- A number that indicates how many or how much.
- The total from the addition of two or more numbers, amounts, or items.
- Number line
- A line of numbers marked at certain intervals or equal spaces with numbers placed in a particular order. It is a useful tool for adding and subtracting numbers.
- A symbol that shows addition; combine; put together two or more quantities.
- To combine; put together two or more quantities.
- A number sentence with an equal sign. The amount on one side of the equal sign has the same value as the amount on the other side.
- Something that helps you accomplish a task.
- A material thing that can be seen and touched.
- How much there is or how many there are of something.
Encouraging Vocabulary Usage
General notes on encouraging vocabulary usage with young children:
- The goal is to introduce math vocabulary to young children as they explore math ideas with concrete objects, not to make them memorize vocabulary.
- Introduce math vocabulary as naturally as you would introduce the names of different foods, animals or toys.
- The more children hear math words used with activities, the more they will begin to use them correctly. Reinforce math vocabulary with everyday things. Whether setting the table, playing with toys, displaying collections on the science table, or cleaning up after dinner, there will be opportunities to reinforce the math words to your students.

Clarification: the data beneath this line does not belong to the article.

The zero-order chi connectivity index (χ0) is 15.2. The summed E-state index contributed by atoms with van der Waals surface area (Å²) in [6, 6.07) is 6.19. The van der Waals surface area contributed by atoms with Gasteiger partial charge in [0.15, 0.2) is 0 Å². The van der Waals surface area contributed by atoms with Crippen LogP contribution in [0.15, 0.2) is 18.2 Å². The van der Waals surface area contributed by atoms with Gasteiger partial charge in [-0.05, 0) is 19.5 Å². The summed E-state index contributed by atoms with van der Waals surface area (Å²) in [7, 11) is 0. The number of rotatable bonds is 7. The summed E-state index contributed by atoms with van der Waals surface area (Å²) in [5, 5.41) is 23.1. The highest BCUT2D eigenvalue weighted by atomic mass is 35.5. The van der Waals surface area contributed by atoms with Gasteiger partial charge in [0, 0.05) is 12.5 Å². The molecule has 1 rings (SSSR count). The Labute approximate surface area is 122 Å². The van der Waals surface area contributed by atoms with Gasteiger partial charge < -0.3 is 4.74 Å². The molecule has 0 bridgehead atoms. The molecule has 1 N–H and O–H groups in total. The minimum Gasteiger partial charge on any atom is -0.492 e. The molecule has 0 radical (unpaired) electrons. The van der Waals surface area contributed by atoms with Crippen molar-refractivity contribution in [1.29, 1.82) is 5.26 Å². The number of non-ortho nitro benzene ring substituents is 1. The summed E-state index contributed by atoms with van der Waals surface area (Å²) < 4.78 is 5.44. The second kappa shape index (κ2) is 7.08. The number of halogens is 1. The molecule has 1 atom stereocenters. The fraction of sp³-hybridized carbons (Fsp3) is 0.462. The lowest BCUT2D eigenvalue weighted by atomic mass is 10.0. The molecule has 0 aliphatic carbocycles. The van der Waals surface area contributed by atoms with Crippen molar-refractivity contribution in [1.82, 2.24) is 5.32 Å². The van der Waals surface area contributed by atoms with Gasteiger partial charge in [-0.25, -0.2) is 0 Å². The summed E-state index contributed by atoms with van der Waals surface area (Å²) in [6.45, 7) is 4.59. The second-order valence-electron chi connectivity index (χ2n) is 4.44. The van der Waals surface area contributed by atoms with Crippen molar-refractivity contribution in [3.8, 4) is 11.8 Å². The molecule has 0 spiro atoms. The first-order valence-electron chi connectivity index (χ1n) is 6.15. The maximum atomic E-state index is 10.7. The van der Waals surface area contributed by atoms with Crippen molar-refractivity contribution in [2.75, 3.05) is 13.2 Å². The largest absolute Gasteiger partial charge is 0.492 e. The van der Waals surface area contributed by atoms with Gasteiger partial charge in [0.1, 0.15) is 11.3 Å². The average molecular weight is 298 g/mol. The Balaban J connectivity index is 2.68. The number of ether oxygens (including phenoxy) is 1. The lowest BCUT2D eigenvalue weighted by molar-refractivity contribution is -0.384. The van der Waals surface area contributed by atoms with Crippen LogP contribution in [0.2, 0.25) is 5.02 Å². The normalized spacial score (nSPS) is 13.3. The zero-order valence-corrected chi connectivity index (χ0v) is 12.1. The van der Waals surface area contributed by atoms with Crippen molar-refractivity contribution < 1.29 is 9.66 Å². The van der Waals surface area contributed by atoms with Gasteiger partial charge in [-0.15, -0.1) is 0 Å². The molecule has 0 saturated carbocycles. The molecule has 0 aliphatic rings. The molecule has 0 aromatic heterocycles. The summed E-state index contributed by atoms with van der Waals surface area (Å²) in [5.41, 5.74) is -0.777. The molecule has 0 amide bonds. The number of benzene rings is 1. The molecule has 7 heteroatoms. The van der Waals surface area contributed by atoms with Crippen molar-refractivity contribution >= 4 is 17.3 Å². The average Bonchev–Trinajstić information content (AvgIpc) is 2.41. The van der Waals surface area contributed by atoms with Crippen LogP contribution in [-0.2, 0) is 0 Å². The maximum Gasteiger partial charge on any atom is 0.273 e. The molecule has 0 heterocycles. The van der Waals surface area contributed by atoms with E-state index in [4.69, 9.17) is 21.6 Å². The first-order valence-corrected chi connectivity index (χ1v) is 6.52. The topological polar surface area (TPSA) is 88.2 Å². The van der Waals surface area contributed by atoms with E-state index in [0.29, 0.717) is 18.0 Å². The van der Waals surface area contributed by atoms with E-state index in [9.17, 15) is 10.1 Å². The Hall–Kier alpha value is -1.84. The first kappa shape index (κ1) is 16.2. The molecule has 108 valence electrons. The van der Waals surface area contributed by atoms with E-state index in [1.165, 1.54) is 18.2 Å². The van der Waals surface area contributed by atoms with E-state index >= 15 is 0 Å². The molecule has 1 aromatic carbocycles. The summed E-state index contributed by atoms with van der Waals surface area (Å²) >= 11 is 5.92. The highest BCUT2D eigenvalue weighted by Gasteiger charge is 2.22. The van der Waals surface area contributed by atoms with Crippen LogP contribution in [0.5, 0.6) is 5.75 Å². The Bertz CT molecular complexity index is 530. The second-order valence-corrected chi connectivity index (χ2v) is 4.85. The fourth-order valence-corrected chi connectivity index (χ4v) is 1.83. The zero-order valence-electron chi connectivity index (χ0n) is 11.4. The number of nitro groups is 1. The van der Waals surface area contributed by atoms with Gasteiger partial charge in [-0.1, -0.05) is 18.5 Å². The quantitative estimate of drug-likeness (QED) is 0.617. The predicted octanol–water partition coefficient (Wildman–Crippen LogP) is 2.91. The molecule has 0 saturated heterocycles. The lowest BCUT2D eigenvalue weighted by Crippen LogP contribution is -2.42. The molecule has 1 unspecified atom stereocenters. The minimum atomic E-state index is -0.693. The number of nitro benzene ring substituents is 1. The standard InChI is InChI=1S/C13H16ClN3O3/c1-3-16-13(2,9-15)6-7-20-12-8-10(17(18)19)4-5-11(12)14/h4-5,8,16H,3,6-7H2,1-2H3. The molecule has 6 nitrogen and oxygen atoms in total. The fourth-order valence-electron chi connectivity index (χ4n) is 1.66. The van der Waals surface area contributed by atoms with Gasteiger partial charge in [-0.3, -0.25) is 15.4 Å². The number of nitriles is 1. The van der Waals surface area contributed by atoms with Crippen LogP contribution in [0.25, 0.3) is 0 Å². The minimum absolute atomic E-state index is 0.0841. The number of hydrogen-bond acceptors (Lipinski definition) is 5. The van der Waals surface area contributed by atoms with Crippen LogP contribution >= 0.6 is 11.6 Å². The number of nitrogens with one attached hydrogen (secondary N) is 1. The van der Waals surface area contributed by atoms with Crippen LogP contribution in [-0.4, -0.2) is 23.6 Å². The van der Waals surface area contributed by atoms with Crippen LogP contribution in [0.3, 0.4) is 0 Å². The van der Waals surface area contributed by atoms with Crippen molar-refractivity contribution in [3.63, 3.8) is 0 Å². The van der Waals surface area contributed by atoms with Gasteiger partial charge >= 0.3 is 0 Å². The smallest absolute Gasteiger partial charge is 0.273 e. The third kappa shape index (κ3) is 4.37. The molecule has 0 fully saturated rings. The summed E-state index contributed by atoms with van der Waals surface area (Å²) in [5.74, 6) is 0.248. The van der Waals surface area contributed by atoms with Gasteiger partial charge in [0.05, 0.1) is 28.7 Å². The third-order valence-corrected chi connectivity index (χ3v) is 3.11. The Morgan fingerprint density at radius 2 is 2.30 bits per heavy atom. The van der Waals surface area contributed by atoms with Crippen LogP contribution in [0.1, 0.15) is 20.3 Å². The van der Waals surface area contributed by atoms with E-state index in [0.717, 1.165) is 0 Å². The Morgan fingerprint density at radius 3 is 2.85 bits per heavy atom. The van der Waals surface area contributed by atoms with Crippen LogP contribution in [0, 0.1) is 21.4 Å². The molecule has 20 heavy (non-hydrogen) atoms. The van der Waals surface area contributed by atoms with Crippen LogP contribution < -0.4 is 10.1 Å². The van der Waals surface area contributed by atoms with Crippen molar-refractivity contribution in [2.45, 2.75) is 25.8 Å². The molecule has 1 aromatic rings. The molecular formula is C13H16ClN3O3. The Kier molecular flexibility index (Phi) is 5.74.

Tips for Encouraging Vocabulary Usage
Magic "Word of the Day" Vocab Game: Choose one or two vocabulary words to be the “Magic Word of the Day.” Every time students hear the magic word(s), they have a 3-second dance party in their seat. Encourage them to wiggle, shake, make faces, and wave their hands in the air whenever they hear the magic word. Practice a couple of times with the students to make sure they are familiar with the word(s), and know the rules. Suggested rules include: students have to be safe and silent, and stop after 3 seconds, but they can be as creative as they want for their dance moves. Be sure to use the magic word(s) throughout the day.
Math Talk: Classroom conversations centered on math improve students understanding of math concepts. By asking questions and responding to others, students learn how to think flexibly. Here are some suggestions to prompt students to talk more deeply about their math processes and encourage vocabulary usage:
- Clarify student statements: restate students comments using vocabulary words:
- "Are you saying..?"
- “Let me see if I understand. You are saying...?”
- “So first you…”
- “So you used...”
- Ask students to revise their ideas by using vocabulary words or rephrasing their statements with unit vocabulary:
- “Has anyone’s thinking changed?”
- “Does what we just discovered change your thinking?”